Wide, sandy beaches with rolling dunes, shady hammocks with Spanish-moss draped oaks, expansive marshes with softly swaying cordgrass—this is where you’ll spend your time if you join me for Amelia and the Southern Sea Islands, a field workshop in which you’ll learn to photograph the intimate landscape.
Amelia is the northernmost barrier island on Florida’s Atlantic Coast. Along with Big Talbot, Little Talbot and Fort George Islands, it forms the southernmost of the Sea Islands that run from the Santee River in South Carolina to the St. John’s River near Jacksonville. In addition to exploring the marshes, dunes, beaches and maritime forests, we’ll photograph several historic sites including Fort Clinch, Kingsley Plantation and the old storefronts and Victorian homes lining downtown Fernandina Beach. We’ll also take a cruise up the river to Cumberland Island, where we hope to catch glimpses of wild horses, dolphins, river otters and migrating birds.
Amelia Island is a very special place for me. It’s where I go for personal creative retreats—where I can reconnect with nature, as well as with my own thoughts and feelings. It’s a place where I can slow down, relax and be more present in the moment—where I can truly take time to see more deeply. I have been photographing Amelia and the surrounding islands for the past 10 years—capturing the “fingerprints” that give the island character and visual impressions that are more about the way being on the island makes me feel. And now I am excited about the opportunity to share these unique places and special moments with a small group of up to eight students during a weeklong photography workshop.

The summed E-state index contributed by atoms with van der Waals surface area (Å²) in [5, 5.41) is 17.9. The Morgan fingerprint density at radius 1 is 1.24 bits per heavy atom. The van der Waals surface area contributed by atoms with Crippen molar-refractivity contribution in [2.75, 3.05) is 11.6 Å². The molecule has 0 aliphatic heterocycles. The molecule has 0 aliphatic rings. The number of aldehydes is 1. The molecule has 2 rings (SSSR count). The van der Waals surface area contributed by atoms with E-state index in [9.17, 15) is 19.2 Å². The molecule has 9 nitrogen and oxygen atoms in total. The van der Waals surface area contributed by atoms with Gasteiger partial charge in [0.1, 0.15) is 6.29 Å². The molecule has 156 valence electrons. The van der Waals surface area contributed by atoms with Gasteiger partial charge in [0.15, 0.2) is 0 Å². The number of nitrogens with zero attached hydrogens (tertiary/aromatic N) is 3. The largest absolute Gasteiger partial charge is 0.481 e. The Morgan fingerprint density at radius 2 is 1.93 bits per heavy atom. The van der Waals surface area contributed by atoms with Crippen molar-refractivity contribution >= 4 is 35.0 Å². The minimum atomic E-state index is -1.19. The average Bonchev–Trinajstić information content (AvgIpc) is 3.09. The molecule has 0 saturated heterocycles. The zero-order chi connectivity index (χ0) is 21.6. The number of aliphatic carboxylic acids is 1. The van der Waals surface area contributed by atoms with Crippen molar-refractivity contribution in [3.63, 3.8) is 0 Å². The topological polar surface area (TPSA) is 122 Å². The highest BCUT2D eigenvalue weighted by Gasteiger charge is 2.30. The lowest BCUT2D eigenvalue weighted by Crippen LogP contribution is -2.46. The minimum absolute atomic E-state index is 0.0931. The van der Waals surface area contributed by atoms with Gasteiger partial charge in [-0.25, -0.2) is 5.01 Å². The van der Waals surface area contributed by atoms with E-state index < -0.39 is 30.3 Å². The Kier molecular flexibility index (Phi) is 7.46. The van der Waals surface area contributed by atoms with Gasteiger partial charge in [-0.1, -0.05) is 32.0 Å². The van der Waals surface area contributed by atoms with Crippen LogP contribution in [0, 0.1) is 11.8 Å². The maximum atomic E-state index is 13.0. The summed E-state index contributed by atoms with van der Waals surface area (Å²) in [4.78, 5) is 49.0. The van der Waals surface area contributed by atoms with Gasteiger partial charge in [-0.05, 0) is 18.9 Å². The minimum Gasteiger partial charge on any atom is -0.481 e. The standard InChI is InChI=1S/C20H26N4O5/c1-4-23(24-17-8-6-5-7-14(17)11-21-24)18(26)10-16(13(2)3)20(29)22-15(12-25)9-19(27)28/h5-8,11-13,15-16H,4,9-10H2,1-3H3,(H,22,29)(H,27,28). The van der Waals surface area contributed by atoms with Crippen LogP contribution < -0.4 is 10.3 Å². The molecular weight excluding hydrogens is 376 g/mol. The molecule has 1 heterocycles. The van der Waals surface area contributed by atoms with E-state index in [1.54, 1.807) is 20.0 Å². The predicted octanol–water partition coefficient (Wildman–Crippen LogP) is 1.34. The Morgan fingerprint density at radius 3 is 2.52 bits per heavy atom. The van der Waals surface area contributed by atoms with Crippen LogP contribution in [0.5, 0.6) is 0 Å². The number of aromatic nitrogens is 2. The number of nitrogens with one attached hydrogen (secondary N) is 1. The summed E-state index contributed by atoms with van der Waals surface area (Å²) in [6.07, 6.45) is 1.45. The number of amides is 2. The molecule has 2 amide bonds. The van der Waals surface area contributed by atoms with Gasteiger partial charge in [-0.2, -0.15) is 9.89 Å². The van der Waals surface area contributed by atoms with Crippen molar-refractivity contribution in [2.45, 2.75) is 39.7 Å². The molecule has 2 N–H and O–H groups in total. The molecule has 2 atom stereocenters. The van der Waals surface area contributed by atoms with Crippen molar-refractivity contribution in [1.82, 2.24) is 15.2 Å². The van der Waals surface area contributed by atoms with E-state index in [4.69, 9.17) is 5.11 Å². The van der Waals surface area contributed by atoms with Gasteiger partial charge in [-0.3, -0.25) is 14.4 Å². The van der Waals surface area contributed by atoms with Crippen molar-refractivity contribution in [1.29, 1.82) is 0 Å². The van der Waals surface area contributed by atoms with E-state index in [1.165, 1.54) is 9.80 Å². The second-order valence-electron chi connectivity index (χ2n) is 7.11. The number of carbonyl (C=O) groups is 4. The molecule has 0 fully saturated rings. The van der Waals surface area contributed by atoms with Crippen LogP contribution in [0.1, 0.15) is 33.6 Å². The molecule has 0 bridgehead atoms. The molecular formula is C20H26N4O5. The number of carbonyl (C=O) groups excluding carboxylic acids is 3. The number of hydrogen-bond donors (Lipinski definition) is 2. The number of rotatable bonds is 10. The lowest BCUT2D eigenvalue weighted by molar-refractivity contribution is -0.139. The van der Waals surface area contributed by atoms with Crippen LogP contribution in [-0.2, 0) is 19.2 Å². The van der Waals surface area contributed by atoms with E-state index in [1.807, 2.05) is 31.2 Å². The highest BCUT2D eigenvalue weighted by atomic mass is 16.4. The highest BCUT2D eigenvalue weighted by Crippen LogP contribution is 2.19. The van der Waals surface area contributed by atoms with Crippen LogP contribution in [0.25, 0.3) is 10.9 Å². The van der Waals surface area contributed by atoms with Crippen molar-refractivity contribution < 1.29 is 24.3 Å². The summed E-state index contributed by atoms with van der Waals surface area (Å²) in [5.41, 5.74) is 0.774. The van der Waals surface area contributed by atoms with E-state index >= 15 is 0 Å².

Scheduled for next spring (March 19-25), the workshop will be based at the Seaside Amelia Inn, a small boutique hotel with comfortable, contemporary furnishings just steps from the beach, a stone’s throw from Fort Clinch State Park and only a few minutes from dozens of great restaurants in historic downtown Fernandina Beach. We’ll go on at least two shoots each day, capturing both morning and evening light. Mid-day, we’ll head to the classroom for discussions and image reviews. I’m intentionally limiting the class size so that each participant gets ample one-on-one instruction, support and feedback.